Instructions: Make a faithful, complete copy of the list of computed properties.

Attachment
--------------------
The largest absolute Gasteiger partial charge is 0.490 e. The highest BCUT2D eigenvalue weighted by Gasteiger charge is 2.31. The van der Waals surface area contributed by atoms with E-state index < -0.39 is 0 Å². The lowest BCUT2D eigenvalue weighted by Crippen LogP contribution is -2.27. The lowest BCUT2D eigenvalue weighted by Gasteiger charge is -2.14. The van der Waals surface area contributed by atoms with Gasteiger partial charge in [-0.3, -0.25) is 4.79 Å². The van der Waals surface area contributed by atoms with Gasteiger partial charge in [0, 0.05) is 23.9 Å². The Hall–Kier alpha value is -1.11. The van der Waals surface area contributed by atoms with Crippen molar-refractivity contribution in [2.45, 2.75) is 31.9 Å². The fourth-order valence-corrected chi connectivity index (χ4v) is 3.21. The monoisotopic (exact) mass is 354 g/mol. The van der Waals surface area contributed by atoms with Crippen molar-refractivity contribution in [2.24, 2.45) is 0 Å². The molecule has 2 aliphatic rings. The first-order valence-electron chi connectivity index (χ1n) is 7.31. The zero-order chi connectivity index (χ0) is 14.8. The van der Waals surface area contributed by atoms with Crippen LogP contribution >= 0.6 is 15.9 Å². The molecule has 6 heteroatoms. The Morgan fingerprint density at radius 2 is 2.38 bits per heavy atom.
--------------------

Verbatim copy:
The largest absolute Gasteiger partial charge is 0.490 e. The highest BCUT2D eigenvalue weighted by Gasteiger charge is 2.31. The van der Waals surface area contributed by atoms with E-state index < -0.39 is 0 Å². The lowest BCUT2D eigenvalue weighted by Crippen LogP contribution is -2.27. The lowest BCUT2D eigenvalue weighted by Gasteiger charge is -2.14. The van der Waals surface area contributed by atoms with Gasteiger partial charge in [-0.3, -0.25) is 4.79 Å². The van der Waals surface area contributed by atoms with Gasteiger partial charge in [0, 0.05) is 23.9 Å². The Hall–Kier alpha value is -1.11. The van der Waals surface area contributed by atoms with Crippen molar-refractivity contribution in [2.45, 2.75) is 31.9 Å². The fourth-order valence-corrected chi connectivity index (χ4v) is 3.21. The monoisotopic (exact) mass is 354 g/mol. The van der Waals surface area contributed by atoms with Crippen molar-refractivity contribution in [2.24, 2.45) is 0 Å². The molecule has 2 aliphatic rings. The first-order valence-electron chi connectivity index (χ1n) is 7.31. The zero-order chi connectivity index (χ0) is 14.8. The van der Waals surface area contributed by atoms with Crippen LogP contribution >= 0.6 is 15.9 Å². The molecule has 6 heteroatoms. The Morgan fingerprint density at radius 2 is 2.38 bits per heavy atom.